Tesla announced its financial situation as of the close of the first quarter of 2018 in a written statement released ahead of an earnings call held on Wednesday, May 2.
The firm reported a record loss of $709.6 million (£522m), or $4.19 (£3) per share, for the first quarter ended March 31, compared with a loss of $330.3 million (£243m), or $2.04 (£1.50) per share, a year earlier.
Excluding items, Tesla had a loss of $3.35 (£2.45) per share. Analysts had expected a loss of $3.58 (£2.63) per share.
The company said it ended the quarter with $3.2 billion (£2.3bn) in cash after spending $655.7 million (£483m) in quarterly capital expenses.
Tesla’s capital expenditures declined in the first quarter of this year and the company cut its spending forecasts for 2018, saying it would spend less than $3 billion (£2.21bn). Tesla spent $3.4 billion in 2017.
Free cash flow, a key metric of financial health, widened to negative $1 billion (negative £740m) in the first quarter from negative $277 million (negative £204m) in the fourth quarter of 2017, excluding costs of systems for its solar business.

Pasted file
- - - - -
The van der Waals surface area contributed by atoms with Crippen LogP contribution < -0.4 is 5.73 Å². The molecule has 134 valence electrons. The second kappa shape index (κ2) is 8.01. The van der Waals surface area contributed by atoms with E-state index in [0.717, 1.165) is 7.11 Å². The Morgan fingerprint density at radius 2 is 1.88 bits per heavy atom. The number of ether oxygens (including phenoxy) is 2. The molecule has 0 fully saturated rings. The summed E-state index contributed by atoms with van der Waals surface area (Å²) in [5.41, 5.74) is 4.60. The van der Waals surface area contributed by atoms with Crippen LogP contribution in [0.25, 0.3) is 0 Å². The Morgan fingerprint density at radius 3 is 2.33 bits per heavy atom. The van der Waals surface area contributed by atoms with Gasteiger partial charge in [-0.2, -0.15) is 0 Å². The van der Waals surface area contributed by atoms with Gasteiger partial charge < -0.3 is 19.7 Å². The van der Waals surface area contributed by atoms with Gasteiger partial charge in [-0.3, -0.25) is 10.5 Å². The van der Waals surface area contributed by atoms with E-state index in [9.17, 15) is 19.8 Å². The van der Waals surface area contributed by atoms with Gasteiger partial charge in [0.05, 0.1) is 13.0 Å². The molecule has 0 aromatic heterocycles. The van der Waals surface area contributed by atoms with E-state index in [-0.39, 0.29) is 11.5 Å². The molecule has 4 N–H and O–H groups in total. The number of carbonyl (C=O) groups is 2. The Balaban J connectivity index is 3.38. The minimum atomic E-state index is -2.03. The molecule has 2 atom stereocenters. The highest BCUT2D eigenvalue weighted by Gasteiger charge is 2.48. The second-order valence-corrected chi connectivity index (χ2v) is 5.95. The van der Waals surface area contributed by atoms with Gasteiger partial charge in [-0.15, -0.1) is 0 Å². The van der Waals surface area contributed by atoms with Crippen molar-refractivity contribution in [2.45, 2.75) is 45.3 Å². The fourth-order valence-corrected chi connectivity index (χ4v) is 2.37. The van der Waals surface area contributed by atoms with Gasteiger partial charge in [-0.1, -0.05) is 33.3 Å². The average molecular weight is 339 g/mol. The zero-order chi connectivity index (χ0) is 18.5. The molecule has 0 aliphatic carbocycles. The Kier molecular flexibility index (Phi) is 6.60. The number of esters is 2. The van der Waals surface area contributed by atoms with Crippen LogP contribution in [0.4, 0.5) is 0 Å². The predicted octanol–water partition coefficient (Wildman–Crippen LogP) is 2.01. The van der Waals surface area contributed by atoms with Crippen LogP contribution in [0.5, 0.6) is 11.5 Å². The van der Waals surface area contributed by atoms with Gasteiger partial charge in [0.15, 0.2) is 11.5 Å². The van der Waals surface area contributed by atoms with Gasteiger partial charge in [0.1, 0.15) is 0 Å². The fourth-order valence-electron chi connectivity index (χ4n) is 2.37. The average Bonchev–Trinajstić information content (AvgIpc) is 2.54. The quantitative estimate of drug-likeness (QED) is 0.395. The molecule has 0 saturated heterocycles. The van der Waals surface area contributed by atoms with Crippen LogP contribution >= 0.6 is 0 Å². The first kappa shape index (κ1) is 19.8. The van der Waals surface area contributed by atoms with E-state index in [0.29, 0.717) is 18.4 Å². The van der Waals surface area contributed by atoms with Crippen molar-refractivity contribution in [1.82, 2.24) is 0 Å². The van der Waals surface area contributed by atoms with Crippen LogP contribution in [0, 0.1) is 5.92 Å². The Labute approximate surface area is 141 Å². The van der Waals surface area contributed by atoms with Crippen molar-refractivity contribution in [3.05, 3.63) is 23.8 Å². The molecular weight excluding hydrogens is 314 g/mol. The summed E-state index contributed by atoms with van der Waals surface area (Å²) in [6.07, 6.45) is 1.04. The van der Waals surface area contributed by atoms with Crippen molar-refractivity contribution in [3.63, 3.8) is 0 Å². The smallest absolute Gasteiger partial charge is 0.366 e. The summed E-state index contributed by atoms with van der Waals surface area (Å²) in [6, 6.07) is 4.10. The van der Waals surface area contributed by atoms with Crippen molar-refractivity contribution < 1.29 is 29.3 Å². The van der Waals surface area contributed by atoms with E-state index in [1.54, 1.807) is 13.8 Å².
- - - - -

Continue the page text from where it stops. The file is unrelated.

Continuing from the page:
Despite the news, markets were fairly unresponsive at the close of the Nasdaq stock exchange that day, with Tesla’s total market capitalisation – its total share value multiplied by shares held – standing at $51.3 billion (£37.7bn).
However, CEO Elon Musk’s perceived rude treatment of financial analysts on the teleconference call wiped $2 billion (£1.47bn) off the electric vehicle company’s stock overnight, after trading closed that day.
Financial markets reacted sharply to the exchange with a nosedive in the business’ shares, which fell by 7.9 per cent at their lowest point to $277.49 (£205).
The total taken off the company’s market valuation at this point on Thursday, May 3, was $3.7bn (£2.75bn).
Prices have recovered slightly in the aftermath, with Musk confident that this upward trend will continue.